1. REMEDIAL LAW; CIVIL PROCEDURE; APPEALS; EXTENSIONS OF TIME FOR THE FILING OF BRIEFS ALLOWED ONLY FOR GOOD AND SUFFICIENT CAUSES; COURT OF APPEALS UNDULY LIBERAL IN THE GRANT OF EXTENSIONS IN THE INSTANT CASE. — The Court of Appeals did not adhere to the rule that "extension of time for the filing of briefs will not be allowed, except for good and sufficient cause" (Sec. 15, Rule 46, Rules of Court). It was unduly liberal in granting extensions. It ignored its 1971 Banc resolution regarding the ninety-days extension which is reaffirmed in Article VI, paragraph (D) (1) (b) of the Court of Appeals’ internal Operating Procedures approved in the Banc’s Resolution No. 163 dated April 30, 1979. It allowed appellants’ counsel to trifle with the Court and to make a mockery of appellate practice. The Division Clerk of Court, who should be aware of the 1971 resolution regarding the ninety-days extension, should at least have called the Court’s attention to the necessity of complying with it.

2. ID.; ID.; ACTIONS; DISMISSAL OF; PRECIPITATE DISMISSAL OF PLAINTIFFS’ COMPLAINT; CASE AT BAR. — The dismissal order, with its incorrect grammar and syntax, gives the impression that it was hurriedly prepared, that it was not the fruit of conscientious study and that the trial court simply wanted to terminate the case there and then. The trial court said that after going over the grounds of the motions to dismiss, its "answers to the questions asked" or to the issues which it had stated "are all in the affirmative." If that were so, then the trial court admitted that the plaintiffs suffered damages as a consequence of those sales and that they could assail the sales even if they are not parties thereto. To sustain that dismissal order would be to sanction its contradictory implications. Moreover, the trial court overlooked that plaintiffs’ action is not confined to the annulment of the two sales but includes the restoration of Vano to his position as pastor. Without prejudging the case and considering the rule that in a motion to dismiss based on lack of cause of action the defendant hypothetically admits the truth of the allegations of the complaint, we hold that plaintiffs’ action is not totally unmeritorious and that it should not have been dismissed outright. The trial court should have deferred the resolution thereof until the trial, a procedure allowed under Section 3, Rule 16 of the Rules of Court.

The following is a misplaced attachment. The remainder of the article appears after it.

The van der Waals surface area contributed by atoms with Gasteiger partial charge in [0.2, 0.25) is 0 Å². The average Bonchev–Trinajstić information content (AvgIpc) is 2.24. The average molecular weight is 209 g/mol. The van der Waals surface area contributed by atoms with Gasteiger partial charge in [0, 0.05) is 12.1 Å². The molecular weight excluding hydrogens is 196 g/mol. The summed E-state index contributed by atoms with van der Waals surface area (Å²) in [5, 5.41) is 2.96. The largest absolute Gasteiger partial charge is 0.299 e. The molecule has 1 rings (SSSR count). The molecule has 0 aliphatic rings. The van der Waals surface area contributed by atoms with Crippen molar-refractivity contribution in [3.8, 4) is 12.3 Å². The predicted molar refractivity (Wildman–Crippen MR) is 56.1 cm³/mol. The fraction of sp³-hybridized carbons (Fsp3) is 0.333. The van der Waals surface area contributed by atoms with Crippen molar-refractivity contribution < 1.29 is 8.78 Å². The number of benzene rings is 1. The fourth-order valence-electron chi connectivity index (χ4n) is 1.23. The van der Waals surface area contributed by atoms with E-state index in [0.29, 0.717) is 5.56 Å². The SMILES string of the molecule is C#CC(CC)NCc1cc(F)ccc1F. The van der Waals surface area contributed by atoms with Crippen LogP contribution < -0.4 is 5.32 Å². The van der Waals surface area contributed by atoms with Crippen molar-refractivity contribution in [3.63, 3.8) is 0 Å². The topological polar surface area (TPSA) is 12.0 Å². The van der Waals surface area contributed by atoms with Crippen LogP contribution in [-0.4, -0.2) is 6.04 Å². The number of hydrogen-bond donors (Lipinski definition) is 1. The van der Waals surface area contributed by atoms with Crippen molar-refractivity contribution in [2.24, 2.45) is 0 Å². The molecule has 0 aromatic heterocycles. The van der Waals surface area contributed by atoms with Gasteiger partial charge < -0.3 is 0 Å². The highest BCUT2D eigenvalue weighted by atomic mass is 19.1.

3. ID.; ID.; COURTS; JURISDICTION; CIVIL COURTS WILL NOT INTERFERE WITH THE INTERNAL AFFAIRS OF A RELIGIOUS ORGANIZATION EXCEPT FOR THE PROTECTION OF CIVIL AND PROPERTY RIGHTS. — Civil courts will not interfere in the internal affairs of a religious organization except for the protection of civil or property rights. Those rights "may be the subject of litigation in a civil court, and the courts have jurisdiction to determine controverted claims to the title, use, or possession of church property." (76 C.J.S. 874-5) "Where a civil right depends upon matters of an ecclesiastical nature, the civil tribunal tries the civil right and nothing more, taking the ecclesiastical decision out of which the civil right arises as it is found, and accepting such decision as a matter adjudicated by another jurisdiction." (Syllabus, Versoza v. Fernandez, 55 Phil. 307, 321; Gonzalez v. Roman Catholic Archbishop of Manila, 51 Phil. 420, 434).